If you’re not living under a rock, you have probably encountered a scammer …
Scammers target victims in a variety of ways, from fake emails, text messages, voice telephone calls, letters, or even showing up at your door with a “sales pitch.” The latest scam attempt we experienced was when a supposed representative from our local electric company telephoned to tell us that our electricity was to be cut off sometime this day. We could avoid this by paying our latest bill right away. The caller said he could help make that happen by transferring us to the billing department. “Just pay whatever your last bill amount was, and all would be okay,” he said. So while we’re checking our online account, he’s busy transferring us. Of course, we had already made that payment. When the billing department representative came on the line, he was quick to get pushy, stating that they had not received the payment and it was over due. This was a lie. As we checked our account, we saw the payment had been received and the debit from our bank had been been processed.
Here are some other examples:
- You may be threatened with law enforcement action
- Told to purchase gift cards and provide codes as a form of payment
- Asked to cash a check for a stranger or send money via wire transfer
- Asked to deposit a check that overpays for something you’re selling, then send the difference elsewhere
Scammers are taking advantage of the current environment to try to obtain your personal and financial, including COVID-19 scams.
- Vaccine scams: scammers are offering to provide a vaccine sooner than expected for a fee.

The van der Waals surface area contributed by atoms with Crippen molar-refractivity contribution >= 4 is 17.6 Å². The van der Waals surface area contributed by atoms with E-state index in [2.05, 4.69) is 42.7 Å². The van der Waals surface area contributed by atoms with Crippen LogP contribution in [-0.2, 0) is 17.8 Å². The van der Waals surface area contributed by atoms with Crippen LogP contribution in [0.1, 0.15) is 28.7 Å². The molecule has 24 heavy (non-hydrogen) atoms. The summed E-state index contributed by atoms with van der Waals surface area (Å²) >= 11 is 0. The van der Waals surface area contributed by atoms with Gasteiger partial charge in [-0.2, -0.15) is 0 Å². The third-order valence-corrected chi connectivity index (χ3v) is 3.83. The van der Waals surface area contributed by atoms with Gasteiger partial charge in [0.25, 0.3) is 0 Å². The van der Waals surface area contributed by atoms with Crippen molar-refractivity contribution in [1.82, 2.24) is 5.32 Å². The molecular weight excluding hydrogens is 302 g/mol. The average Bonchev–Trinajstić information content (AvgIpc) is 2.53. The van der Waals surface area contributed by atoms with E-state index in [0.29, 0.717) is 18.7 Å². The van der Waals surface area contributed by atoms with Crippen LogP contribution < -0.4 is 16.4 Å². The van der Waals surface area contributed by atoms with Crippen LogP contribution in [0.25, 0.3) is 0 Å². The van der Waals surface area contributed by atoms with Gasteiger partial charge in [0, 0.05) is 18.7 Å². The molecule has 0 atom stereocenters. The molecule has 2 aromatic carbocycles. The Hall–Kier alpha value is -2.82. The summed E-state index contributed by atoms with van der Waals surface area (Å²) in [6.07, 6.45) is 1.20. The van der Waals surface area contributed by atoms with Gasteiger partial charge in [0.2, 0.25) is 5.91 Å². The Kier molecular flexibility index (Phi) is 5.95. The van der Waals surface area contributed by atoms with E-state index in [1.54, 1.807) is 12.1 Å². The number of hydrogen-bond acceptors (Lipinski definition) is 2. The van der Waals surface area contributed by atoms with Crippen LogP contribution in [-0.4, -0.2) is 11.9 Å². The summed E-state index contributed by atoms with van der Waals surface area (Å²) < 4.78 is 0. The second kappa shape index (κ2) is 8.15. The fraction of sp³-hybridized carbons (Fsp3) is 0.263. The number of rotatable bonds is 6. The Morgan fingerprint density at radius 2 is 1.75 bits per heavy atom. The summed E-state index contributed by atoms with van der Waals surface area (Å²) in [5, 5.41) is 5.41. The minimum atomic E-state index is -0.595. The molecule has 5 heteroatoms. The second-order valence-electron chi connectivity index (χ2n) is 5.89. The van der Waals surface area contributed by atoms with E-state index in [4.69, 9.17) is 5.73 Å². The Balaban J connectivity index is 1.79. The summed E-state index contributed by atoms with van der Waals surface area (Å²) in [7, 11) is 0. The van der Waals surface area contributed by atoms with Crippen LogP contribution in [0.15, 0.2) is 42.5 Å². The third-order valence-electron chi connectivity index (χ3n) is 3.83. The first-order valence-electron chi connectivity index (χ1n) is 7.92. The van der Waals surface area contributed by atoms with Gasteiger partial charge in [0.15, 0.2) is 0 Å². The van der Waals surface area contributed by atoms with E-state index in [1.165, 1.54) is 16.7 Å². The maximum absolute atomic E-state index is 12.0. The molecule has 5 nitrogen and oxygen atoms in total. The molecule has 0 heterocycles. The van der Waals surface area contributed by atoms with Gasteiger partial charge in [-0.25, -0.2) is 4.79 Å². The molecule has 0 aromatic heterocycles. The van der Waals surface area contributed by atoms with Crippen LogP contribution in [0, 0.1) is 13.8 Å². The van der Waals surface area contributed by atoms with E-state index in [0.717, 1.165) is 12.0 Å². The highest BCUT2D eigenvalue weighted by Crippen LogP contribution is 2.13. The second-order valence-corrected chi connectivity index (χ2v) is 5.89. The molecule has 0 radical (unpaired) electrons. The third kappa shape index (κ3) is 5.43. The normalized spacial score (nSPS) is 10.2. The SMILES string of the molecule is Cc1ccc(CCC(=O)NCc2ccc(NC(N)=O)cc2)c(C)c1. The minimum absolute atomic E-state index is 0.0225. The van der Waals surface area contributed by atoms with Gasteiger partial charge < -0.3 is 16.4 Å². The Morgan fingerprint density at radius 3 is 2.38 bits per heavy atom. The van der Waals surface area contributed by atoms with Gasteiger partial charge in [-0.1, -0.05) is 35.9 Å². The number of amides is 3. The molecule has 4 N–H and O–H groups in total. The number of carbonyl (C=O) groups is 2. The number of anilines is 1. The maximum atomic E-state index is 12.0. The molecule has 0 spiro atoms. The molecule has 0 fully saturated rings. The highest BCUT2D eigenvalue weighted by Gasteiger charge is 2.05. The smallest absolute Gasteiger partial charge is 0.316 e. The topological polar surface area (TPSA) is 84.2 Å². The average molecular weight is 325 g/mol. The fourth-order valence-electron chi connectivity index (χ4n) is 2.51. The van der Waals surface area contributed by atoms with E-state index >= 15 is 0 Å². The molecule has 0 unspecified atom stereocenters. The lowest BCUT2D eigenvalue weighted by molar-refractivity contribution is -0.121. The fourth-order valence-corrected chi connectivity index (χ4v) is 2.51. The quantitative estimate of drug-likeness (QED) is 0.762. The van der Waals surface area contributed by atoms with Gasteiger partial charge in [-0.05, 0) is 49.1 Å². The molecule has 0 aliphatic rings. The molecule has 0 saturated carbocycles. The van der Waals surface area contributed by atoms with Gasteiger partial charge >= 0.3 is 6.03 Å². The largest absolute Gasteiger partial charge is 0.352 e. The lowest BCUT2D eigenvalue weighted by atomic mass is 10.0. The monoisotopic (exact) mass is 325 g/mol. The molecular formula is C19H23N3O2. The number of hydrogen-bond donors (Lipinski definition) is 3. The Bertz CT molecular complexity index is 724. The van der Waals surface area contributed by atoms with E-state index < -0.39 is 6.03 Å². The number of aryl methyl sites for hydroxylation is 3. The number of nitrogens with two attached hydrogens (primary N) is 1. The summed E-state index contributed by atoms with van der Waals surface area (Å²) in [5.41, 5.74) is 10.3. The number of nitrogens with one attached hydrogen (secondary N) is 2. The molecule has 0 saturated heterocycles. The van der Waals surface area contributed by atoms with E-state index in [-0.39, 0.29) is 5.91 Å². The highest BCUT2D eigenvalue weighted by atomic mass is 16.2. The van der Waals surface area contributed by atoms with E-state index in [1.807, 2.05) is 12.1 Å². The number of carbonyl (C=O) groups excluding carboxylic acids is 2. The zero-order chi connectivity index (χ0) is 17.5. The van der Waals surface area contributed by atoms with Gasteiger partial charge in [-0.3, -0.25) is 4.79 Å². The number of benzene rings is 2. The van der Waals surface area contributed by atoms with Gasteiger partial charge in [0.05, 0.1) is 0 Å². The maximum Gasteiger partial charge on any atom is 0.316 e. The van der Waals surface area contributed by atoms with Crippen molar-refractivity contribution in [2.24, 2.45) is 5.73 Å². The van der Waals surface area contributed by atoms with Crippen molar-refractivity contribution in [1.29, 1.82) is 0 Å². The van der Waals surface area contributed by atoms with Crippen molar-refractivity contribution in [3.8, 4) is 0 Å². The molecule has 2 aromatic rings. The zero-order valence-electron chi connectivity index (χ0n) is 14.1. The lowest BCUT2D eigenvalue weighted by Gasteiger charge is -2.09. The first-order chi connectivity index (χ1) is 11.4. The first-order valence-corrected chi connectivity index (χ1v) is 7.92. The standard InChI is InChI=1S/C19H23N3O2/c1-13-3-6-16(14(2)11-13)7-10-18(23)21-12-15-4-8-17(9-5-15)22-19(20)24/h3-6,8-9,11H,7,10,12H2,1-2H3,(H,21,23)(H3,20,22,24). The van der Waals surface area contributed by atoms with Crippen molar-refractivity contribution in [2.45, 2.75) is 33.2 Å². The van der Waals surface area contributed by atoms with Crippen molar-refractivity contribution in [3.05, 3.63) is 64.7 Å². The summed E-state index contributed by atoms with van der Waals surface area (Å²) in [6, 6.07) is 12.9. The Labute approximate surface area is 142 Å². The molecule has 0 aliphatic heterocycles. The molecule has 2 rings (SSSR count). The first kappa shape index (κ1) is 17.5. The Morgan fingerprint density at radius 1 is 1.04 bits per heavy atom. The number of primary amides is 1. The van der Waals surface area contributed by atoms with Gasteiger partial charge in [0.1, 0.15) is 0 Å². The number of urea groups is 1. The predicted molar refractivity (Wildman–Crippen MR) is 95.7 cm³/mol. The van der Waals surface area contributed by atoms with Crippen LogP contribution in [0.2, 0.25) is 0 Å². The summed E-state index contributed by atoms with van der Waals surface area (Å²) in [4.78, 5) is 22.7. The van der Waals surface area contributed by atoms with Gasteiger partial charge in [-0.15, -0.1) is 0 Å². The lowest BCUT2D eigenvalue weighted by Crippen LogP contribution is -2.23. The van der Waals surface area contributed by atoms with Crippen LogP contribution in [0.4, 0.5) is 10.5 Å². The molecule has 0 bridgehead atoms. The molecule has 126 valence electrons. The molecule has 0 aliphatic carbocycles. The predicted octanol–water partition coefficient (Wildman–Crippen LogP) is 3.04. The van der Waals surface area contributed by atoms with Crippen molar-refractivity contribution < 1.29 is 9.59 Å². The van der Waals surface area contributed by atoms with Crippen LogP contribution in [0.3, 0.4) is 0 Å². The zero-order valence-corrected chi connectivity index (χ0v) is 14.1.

- Stimulus scams: You should know that you will never be asked to provide personal information in order to receive stimulus funds, so don’t fall for any such requests.
- Imposter scams: Scammers send phishing emails pretending to be an official organization like the CDC and WHO. Don’t click on any links in these emails. They may contain malware or allow access to information on your device.
- Charity scams: Check out any charity that requests donations. Scammers have reached out asking for donations to a charity, but the charity is fake.
- Employment scams: Scammers will make employment opportunities attractive by sending a fake check to purchase job-related supplies, often asking for funds to be returned. 
Contact Tracers: If you are contacted by someone saying they are making notifications about the chance someone you were in contact with has developed COVID-19 symptoms, beware. They may ask for your name and address, health information and the names of places and people you have visited. Scammers will ask you to do more.
- Don’t pay a contact tracer.
- Don’t give your Social Security number or financial information.
- Don’t share your immigration status.
- Don’t click on links or download anything sent in an email from a contact tracer.
If you think you’re dealing with a fake contact tracer, check with your state health department to see if they have a way to make sure the person contacting you is a real contact tracer. If not, hang up, close the door, or don’t respond to, click on, or download anything that may be in an email or text. Then, report it to your state and to the Federal Trade Commission at FTC.gov/complaint. 
If you authorize a transfer or send money to a scammer, there is often little your bank can do to help get your money back.
Dave Reed Insurance is sending you this information to help keep you safe from scammer situations.